Step four calculates the risk of the participant. In the example provided, waist to hip circumference ratio is divided into three ranges and an estimated risk of diabetes, hypertension, and dyslipidaemia are calculated based on collected clinical data. With increased clinical knowledge and research, the calculation of step four could be further refined to include a continuous function, rather than a step-wise function based on ranges. Step four can calculate current risk of comorbid disease, and, if information from longitudinal clinical studies becomes available, can calculate the risk of developing the disease in the future.

In Step five the electronic controller issues a message to the participant based on the data collected and the calculation of the algorithm as exemplified below.

“Dear Mr. Smith, as a result of your body scan and the information you have provided, we estimate your health risks as follows:

    • You have a 50-70% chance of developing Type II Diabetes within the next 12 months.
    • You have a 40-60% chance of a major coronary event within the next 12 months.
    • You have a 20-40% chance of developing hypertension within the next 12 months.
    • You have a ______% chance of developing ______ within the next 12 months.”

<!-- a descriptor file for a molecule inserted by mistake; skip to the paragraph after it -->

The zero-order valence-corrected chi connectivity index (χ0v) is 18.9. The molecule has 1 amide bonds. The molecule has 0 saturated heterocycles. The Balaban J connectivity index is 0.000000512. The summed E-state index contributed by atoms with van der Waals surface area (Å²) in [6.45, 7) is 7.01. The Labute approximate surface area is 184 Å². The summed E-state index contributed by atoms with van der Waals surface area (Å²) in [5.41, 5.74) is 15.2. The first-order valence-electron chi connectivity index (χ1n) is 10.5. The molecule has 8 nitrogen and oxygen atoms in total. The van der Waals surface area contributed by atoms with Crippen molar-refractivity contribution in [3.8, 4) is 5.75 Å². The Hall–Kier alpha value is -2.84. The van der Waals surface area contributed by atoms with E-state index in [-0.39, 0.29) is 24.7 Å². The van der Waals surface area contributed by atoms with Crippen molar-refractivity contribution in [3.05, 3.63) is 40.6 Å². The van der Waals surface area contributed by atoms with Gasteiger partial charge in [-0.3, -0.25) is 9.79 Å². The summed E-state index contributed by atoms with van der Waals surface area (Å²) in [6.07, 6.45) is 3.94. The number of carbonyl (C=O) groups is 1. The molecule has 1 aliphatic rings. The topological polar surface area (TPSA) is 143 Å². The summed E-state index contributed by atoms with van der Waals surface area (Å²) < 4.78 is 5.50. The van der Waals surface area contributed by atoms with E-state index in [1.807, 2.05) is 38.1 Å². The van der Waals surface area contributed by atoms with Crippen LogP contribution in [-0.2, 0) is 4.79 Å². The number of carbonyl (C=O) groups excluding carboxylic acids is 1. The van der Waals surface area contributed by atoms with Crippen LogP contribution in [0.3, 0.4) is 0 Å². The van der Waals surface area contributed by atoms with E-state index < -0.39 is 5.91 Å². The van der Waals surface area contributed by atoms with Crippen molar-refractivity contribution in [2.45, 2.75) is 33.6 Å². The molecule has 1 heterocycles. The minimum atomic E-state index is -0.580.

The message can be the participant's risk of disease, i.e., a statement of the probability of having a current comorbid disease state. The message can be an increase of the probability of having a current comorbid disease state, i.e., a multiple of the probability of having a current comorbid disease state over the probability of a person within a normal range of a measured anthropomorphic factor having the disease state. The statement can be, for example, issued on a computer printout, delivered by a technician, or displayed on a computer screen.

The statement in step five can also include a care pathway for medical assistance in reducing the risk as exemplified below.

“As a result of the insurance and geographic information you provided, we recommended that you see the following health care providers:

    • Endocrinologist: Dr. Sugar, 123 Main Street, Anywhere Phone 55555555
    • Cardiologist: Dr. Heart, 234 Main Street, Anywhere Phone 555555
    • Primary Care Doctor: Dr. Fixit, 345 Main Street, Anywhere Phone 55555
    • Bariatric Surgery: Dr. Health, 456 Main Street, Anywhere Phone 55555”